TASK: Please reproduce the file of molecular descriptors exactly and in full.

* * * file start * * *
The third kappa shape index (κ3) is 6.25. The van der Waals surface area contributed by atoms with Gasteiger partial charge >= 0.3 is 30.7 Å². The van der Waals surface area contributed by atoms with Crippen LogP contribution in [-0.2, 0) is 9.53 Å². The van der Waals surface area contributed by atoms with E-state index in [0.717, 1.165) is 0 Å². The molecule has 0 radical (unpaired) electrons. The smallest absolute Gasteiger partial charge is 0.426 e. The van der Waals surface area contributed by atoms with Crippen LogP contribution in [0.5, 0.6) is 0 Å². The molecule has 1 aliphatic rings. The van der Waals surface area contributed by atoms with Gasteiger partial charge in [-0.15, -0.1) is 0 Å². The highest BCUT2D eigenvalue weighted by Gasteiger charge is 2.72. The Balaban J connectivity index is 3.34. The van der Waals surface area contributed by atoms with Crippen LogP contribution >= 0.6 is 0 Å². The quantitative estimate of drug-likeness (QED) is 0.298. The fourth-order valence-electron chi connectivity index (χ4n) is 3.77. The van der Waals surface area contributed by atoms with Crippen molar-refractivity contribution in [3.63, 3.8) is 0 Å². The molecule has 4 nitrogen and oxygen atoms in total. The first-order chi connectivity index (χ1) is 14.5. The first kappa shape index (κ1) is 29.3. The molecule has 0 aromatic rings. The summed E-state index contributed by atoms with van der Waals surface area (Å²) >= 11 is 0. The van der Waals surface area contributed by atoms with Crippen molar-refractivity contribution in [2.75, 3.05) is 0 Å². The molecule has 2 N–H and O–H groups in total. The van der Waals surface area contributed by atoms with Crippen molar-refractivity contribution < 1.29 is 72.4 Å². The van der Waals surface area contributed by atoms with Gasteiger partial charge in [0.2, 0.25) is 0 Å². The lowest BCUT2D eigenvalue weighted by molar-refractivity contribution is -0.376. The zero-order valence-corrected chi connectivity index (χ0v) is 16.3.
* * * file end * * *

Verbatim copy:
The third kappa shape index (κ3) is 6.25. The van der Waals surface area contributed by atoms with Gasteiger partial charge >= 0.3 is 30.7 Å². The van der Waals surface area contributed by atoms with Crippen LogP contribution in [-0.2, 0) is 9.53 Å². The van der Waals surface area contributed by atoms with E-state index in [0.717, 1.165) is 0 Å². The molecule has 0 radical (unpaired) electrons. The smallest absolute Gasteiger partial charge is 0.426 e. The van der Waals surface area contributed by atoms with Crippen LogP contribution in [0.5, 0.6) is 0 Å². The molecule has 1 aliphatic rings. The van der Waals surface area contributed by atoms with Gasteiger partial charge in [-0.15, -0.1) is 0 Å². The highest BCUT2D eigenvalue weighted by Gasteiger charge is 2.72. The Balaban J connectivity index is 3.34. The van der Waals surface area contributed by atoms with Crippen LogP contribution >= 0.6 is 0 Å². The quantitative estimate of drug-likeness (QED) is 0.298. The fourth-order valence-electron chi connectivity index (χ4n) is 3.77. The van der Waals surface area contributed by atoms with Crippen molar-refractivity contribution in [3.63, 3.8) is 0 Å². The molecule has 4 nitrogen and oxygen atoms in total. The first-order chi connectivity index (χ1) is 14.5. The first kappa shape index (κ1) is 29.3. The molecule has 0 aromatic rings. The summed E-state index contributed by atoms with van der Waals surface area (Å²) >= 11 is 0. The van der Waals surface area contributed by atoms with Crippen molar-refractivity contribution in [2.75, 3.05) is 0 Å². The molecule has 2 N–H and O–H groups in total. The van der Waals surface area contributed by atoms with Crippen molar-refractivity contribution < 1.29 is 72.4 Å². The van der Waals surface area contributed by atoms with Gasteiger partial charge in [0.2, 0.25) is 0 Å². The lowest BCUT2D eigenvalue weighted by molar-refractivity contribution is -0.376. The zero-order valence-corrected chi connectivity index (χ0v) is 16.3.